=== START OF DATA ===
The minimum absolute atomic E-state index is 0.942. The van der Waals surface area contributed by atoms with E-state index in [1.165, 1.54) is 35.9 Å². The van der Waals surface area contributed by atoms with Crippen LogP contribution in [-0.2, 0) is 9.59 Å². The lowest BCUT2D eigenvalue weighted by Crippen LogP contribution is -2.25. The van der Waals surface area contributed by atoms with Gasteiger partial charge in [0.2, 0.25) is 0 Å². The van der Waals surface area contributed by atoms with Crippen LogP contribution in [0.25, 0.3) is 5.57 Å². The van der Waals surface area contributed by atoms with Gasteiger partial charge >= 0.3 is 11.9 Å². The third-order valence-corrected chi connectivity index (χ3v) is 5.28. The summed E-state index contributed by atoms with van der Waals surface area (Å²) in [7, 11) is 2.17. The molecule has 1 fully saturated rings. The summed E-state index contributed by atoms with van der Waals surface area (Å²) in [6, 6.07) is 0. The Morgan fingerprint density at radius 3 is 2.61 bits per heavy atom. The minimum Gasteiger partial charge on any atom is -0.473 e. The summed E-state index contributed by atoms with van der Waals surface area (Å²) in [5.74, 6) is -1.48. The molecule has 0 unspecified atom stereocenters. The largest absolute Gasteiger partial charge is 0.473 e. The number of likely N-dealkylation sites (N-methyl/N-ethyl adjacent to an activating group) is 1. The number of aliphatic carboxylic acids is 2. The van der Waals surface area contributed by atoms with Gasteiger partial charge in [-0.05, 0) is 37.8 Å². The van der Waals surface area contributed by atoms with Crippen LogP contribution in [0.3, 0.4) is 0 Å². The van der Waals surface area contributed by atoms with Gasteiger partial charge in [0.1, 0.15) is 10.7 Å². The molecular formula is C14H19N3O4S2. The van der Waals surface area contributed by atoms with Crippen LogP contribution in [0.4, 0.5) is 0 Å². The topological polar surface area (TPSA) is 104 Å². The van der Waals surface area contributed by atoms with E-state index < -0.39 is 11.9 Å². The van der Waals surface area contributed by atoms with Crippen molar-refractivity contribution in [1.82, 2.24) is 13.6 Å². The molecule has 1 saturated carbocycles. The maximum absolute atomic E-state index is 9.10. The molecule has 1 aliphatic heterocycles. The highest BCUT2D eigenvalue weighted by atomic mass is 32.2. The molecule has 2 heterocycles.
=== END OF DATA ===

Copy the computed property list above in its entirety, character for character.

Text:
The minimum absolute atomic E-state index is 0.942. The van der Waals surface area contributed by atoms with E-state index in [1.165, 1.54) is 35.9 Å². The van der Waals surface area contributed by atoms with Crippen LogP contribution in [-0.2, 0) is 9.59 Å². The lowest BCUT2D eigenvalue weighted by Crippen LogP contribution is -2.25. The van der Waals surface area contributed by atoms with Gasteiger partial charge in [0.2, 0.25) is 0 Å². The van der Waals surface area contributed by atoms with Crippen LogP contribution in [0.25, 0.3) is 5.57 Å². The van der Waals surface area contributed by atoms with Gasteiger partial charge >= 0.3 is 11.9 Å². The third-order valence-corrected chi connectivity index (χ3v) is 5.28. The summed E-state index contributed by atoms with van der Waals surface area (Å²) in [7, 11) is 2.17. The molecule has 1 fully saturated rings. The summed E-state index contributed by atoms with van der Waals surface area (Å²) in [6, 6.07) is 0. The Morgan fingerprint density at radius 3 is 2.61 bits per heavy atom. The minimum Gasteiger partial charge on any atom is -0.473 e. The summed E-state index contributed by atoms with van der Waals surface area (Å²) in [5.74, 6) is -1.48. The molecule has 0 unspecified atom stereocenters. The largest absolute Gasteiger partial charge is 0.473 e. The number of likely N-dealkylation sites (N-methyl/N-ethyl adjacent to an activating group) is 1. The number of aliphatic carboxylic acids is 2. The van der Waals surface area contributed by atoms with Gasteiger partial charge in [-0.05, 0) is 37.8 Å². The van der Waals surface area contributed by atoms with Crippen LogP contribution in [0.3, 0.4) is 0 Å². The van der Waals surface area contributed by atoms with Gasteiger partial charge in [0.1, 0.15) is 10.7 Å². The molecular formula is C14H19N3O4S2. The van der Waals surface area contributed by atoms with Crippen LogP contribution in [0.4, 0.5) is 0 Å². The topological polar surface area (TPSA) is 104 Å². The van der Waals surface area contributed by atoms with E-state index < -0.39 is 11.9 Å². The van der Waals surface area contributed by atoms with Crippen molar-refractivity contribution in [1.82, 2.24) is 13.6 Å². The molecule has 1 saturated carbocycles. The maximum absolute atomic E-state index is 9.10. The molecule has 1 aliphatic heterocycles. The highest BCUT2D eigenvalue weighted by atomic mass is 32.2. The molecule has 2 heterocycles.